At the outset, “the ‘[f]ailure to make a timely objection indicates that [plaintiff’s] counsel did not believe the remarks were prejudicial at the time they were made,’ and it ‘also deprives the court of the opportunity to take curative action.’” Risko v. Thompson Muller Auto. Grp., Inc., 206 N.J. 506, 523 (2011) (quoting Jackowitz v. Lang, 408 N.J. Super. 495, 505 (App. Div. 2009)). Moreover, defendants did not rely solely on the prohibited evidence to further their argument that plaintiff was untruthful. Rather, counsel cited to several other contradictions and/or inconsistencies between her statements to medical providers and her testimony at trial to show that plaintiff has a tendency to lie. Finally, and perhaps most tellingly, the jury returned a reward of $27,500 for a case that centered on a torn rotator cuff, which suggests the jury rejected defense counsel’s argument that plaintiff could not be believed. Therefore, we decline to reverse the verdict based on the Rule 608 violation, which we presume will not be repeated at any retrial.

For the reasons expressed above, we conclude that plaintiff is entitled to a new trial based on the trial court’s denial of an extension of discovery and ruling in limine excluding all evidence of plaintiff’s treatment for back injuries after the 2013 accident.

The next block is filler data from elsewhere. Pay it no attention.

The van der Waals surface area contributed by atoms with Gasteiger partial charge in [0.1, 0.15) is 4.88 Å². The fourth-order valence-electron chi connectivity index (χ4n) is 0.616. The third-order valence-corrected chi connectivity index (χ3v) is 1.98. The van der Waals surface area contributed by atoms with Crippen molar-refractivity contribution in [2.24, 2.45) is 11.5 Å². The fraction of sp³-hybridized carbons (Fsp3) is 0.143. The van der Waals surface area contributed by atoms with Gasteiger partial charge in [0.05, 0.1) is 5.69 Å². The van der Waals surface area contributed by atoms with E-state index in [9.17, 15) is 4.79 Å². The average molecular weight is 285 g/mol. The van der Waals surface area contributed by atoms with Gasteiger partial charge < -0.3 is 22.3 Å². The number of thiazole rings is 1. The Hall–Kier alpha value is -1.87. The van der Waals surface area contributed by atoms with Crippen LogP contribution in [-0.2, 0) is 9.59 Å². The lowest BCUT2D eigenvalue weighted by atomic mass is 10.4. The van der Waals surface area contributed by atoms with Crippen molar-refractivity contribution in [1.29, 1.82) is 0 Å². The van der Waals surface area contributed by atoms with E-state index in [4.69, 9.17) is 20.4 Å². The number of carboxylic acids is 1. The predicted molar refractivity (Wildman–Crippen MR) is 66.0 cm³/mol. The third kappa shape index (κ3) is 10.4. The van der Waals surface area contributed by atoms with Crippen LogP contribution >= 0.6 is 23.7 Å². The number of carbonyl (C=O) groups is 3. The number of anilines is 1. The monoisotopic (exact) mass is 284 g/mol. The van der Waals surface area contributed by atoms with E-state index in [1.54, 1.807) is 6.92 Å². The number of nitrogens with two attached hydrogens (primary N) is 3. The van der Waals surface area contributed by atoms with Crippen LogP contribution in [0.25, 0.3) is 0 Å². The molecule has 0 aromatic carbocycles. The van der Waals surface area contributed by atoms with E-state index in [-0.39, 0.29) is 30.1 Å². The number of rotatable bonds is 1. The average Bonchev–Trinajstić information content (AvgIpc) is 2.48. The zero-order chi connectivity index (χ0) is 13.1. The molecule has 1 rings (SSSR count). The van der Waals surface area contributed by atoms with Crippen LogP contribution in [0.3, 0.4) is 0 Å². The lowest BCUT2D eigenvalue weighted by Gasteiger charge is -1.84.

Reversed and remanded for a new trial. We do not retain jurisdiction.

All Citations
Not Reported in Atl. Rptr., 2019 WL 1452702


Although there was no objection to the repeated reference of a drunk driver in the 2009 accident, we observe that the driver’s alleged intoxication was irrelevant and is ordinarily inadmissible. See Gustavson v. Gaynor, 206 N.J. Super. 540, 545 (App. Div. 1985).

Our decision should not be read as supporting a proposition that any post-discovery treatment would constitute exceptional circumstances; to the contrary, as defined by Vitti, it is only significant ongoing treatment that warrants an extension beyond that contemplated by the Rules of Court.